Urulu – The Extraordinary Pebble – Part IV

Australia & Pacific | | September 3, 2009 at 10:05 am

The Urulu or Ayers Rock is the second biggest monolithic formation globally, following Mount Augustus that is also located in Australia. Nearly twenty-five kilometres from Uluru, is yet another consecrated rock formation called the Kata Tjuta that means ‘several heads’ also known as ‘the Olgas’ that got the name due to Queen Olga from Württemberg during 1872.

The rock layers that constitute Uluru are thought to be nearly of the similar age and origin as the one at Kata Tjuta, in spite of the varying nature of the rocks found in them. The Urulu rock strata are virtually vertical, plummeting to the south-west direction at an 85 degree angle, having a bare thickness of nearly 2,400metres.

Ayers Rock

There are exceptional viewing locales that are accessible by road and parking being built to enable sightseers to partake in the finest sights of both sites during sunrise and sunset. The highly popular activities undertaken at Urulu are climbing it. Though the native Anangu community refrain from climbing it as they hold it in utter reverence, appealing even sightseers to abstain from scaling it, evident in the signposts put up to this effect.

Nevertheless, as Uluru is presently on lease as a national park to Australia the tourists can freely ascend the rock. The sheer climb to the crest of the Ayers Rock consumes more than an hour in the arid climatic conditions with sound fitness levels, proper climbing gear and plentiful water being the pre-requisite. About the base of the Urulu there are several disaster-management radio alarms set at varying locations to cope with any injury or aggravated health conditions.

The climb is believed to tread upon a crucial dreaming trail that has been a perennial reason of sorrow and anguish amongst its time-honoured owners. Nonetheless, the natives are incapable of proscribing the climb as it is a top attraction among visitors that turn up in hoards annually for this reason. A rope for support has been incorporated for making the climb undemanding, yet it is a lengthy and precipitous climb with scores of climbers letting go of their intentions partway to ascend it. Numerous fatalities cited annually are directly correlated to climbing the rock, mostly due to cardiac arrest.

As the day progresses and the atmospheric conditions change, the rock spectacularly metamorphoses colours ranging from varied hues of blue, violet to radiant red. Scores of eager shutterbugs lay base here for days on end to get the best photo-ops to record the myriad colour variations of the Urulu, a once in a lifetime experience, not to be missed out.

Urulu – The Extraordinary Pebble – Part I

Urulu – The Extraordinary Pebble – Part II

Urulu – The Extraordinary Pebble – Part III

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  1. Anthony says:

    Thanks for those climbing special tips! I would make it lot easier to plan trip for my gang!

  2. Pat says:

    Tell me more about that Olgas. Is it kinda good visit to be combined with Ayers rock? How much time could be kept aside for Olgas?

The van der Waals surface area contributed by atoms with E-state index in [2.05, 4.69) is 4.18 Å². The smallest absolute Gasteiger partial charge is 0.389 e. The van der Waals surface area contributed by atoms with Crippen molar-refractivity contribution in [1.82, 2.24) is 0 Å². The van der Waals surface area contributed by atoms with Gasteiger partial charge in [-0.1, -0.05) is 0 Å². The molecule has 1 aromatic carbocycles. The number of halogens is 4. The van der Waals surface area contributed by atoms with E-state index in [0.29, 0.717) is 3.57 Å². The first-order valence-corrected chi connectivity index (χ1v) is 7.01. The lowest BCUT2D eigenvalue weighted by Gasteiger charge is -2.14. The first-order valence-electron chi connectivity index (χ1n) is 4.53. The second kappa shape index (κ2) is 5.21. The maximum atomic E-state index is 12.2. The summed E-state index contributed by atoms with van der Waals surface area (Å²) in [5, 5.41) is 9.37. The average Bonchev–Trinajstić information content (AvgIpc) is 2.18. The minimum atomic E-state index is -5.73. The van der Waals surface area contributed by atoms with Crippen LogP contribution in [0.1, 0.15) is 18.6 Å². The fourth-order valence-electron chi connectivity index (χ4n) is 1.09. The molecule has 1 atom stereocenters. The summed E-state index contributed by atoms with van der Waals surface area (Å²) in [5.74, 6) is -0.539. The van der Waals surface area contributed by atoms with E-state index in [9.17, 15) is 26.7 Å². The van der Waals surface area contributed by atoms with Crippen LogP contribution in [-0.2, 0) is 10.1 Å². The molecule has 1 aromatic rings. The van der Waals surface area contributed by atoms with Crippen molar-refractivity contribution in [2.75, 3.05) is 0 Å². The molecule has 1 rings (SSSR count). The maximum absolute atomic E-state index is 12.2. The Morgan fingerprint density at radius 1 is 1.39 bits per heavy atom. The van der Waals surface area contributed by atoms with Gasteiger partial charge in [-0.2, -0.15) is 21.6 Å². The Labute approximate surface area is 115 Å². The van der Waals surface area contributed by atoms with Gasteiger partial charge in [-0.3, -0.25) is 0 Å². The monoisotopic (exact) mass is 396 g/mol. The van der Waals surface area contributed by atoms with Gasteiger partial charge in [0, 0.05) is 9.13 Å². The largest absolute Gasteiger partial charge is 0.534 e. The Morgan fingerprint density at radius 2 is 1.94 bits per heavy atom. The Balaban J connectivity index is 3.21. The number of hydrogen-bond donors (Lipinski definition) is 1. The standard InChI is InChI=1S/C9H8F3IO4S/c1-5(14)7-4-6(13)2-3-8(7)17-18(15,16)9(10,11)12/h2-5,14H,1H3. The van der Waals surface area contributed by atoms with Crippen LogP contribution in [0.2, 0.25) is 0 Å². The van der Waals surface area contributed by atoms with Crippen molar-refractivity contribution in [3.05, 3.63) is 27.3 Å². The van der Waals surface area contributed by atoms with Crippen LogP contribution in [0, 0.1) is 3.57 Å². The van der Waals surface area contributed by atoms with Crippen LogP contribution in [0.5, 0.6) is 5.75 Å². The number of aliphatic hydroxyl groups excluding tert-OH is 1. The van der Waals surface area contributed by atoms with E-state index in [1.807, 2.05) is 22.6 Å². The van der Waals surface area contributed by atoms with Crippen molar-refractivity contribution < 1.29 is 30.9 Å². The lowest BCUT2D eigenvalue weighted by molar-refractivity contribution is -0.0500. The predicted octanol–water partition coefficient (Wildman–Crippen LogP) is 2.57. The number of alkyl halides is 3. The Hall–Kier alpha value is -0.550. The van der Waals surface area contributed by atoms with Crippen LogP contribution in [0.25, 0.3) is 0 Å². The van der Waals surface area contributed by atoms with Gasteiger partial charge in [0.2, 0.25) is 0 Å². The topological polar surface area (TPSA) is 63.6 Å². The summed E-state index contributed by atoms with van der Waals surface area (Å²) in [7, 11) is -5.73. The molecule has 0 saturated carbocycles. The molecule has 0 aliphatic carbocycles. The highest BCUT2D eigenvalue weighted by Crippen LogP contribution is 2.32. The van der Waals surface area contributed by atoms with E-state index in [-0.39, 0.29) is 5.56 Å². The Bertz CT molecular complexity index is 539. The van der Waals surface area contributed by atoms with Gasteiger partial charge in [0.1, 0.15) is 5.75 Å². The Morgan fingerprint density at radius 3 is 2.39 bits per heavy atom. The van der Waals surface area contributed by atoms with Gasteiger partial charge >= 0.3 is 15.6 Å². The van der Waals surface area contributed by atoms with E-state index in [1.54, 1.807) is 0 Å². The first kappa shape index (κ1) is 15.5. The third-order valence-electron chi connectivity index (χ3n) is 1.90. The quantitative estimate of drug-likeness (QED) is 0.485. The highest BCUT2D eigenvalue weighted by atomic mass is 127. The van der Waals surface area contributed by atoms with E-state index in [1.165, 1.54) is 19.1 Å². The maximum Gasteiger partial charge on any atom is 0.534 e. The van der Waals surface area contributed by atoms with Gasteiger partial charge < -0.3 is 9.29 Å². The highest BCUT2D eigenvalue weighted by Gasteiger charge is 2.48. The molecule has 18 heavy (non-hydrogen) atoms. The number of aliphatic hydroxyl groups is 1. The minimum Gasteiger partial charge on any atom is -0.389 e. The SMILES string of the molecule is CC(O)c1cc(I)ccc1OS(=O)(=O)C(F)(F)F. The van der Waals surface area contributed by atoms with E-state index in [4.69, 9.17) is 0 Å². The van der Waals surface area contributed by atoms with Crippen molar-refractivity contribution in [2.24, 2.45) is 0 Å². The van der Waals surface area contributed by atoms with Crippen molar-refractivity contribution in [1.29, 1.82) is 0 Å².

3. The two mountain formations which are asteroids are coming from another world.

    They are known as Mount Olga Urulu and in Australia and its origin was a mystery.

    If you want to envision the coordinates indicated what can be done from the website free Google Earth can see the earth as if on a satellite with a telescope.

    Urulu. 25 ° 20.26 ’13 “S 131 ° 02.22 ’21″ E

    Mount Olga. 25 ° 17.54 ’68 “S 130 ° 44’45, 15″ E

    Originally part of an asteroid equivalent to 3280 meters in diameter collided at 32 km from where the Urulu, with an average density of 2.5 ‘-.

    The onset of impact is 25 ° 07’01, 89 “S 130 ° 50’18, 37″ E

    The distance between Mount Olga and is 20 Km Urulu

    The distance Urulu first area of impact is 32 Km

    The distance from Mount Olga at the beginning of impact is 24 Km

    The astrobleme I leave the impact that was tangentially with 22 ° tilt, created a teardrop shaped footprint of 20.1 km long by 24.2 km wide.

    It was accompanied by three other smaller asteroids that hit with a larger angle in the coordinates where the center have created three craters 8 km 7 km and 7.6 km

    Crater 1 of 8 Km 25 ° 05’11 “S 130 º 45.35 ’18″ E

    Crater 2 of 7 km 25 ° 03’02, 86 “S 130 ° 54’20, 87″ E

    Crater 3 7.6 km 25 ° 06’11, 38 “S 130 ° 59 ’52.48″ E

    The entry speed was approximately one km per second, very low speed compared to meteorites, all because of the gravity of our planet to asteroid kidnapping.

    There was little heat radiation due to the slow speed.
    A una distancia de 100 Km. se produjo un terremoto de 7.1 en la escala de Richter.
    There are other impacts within a radius of 300 km
    Read more at astroblematierra.com

    Agustin Alcaraz.
    Cartographic Research and Nature.

  4. Timothy says:

    What would you consider ideal health conditions for the climb? What kinda activities are popular with Olgas? Btw, great information.

  5. Glen says:

    I think it’s quite fun stuff for me as I am sure to visit there soon. However, I wanna know, if there is any kinda resistence from locals as climbing is against their beliefs

  6. Maria says:

    I and my gang have been here for camping. This is an awesome place to visit. Actually we’ve got a bike gang and we have travelled whole Australia on bike.

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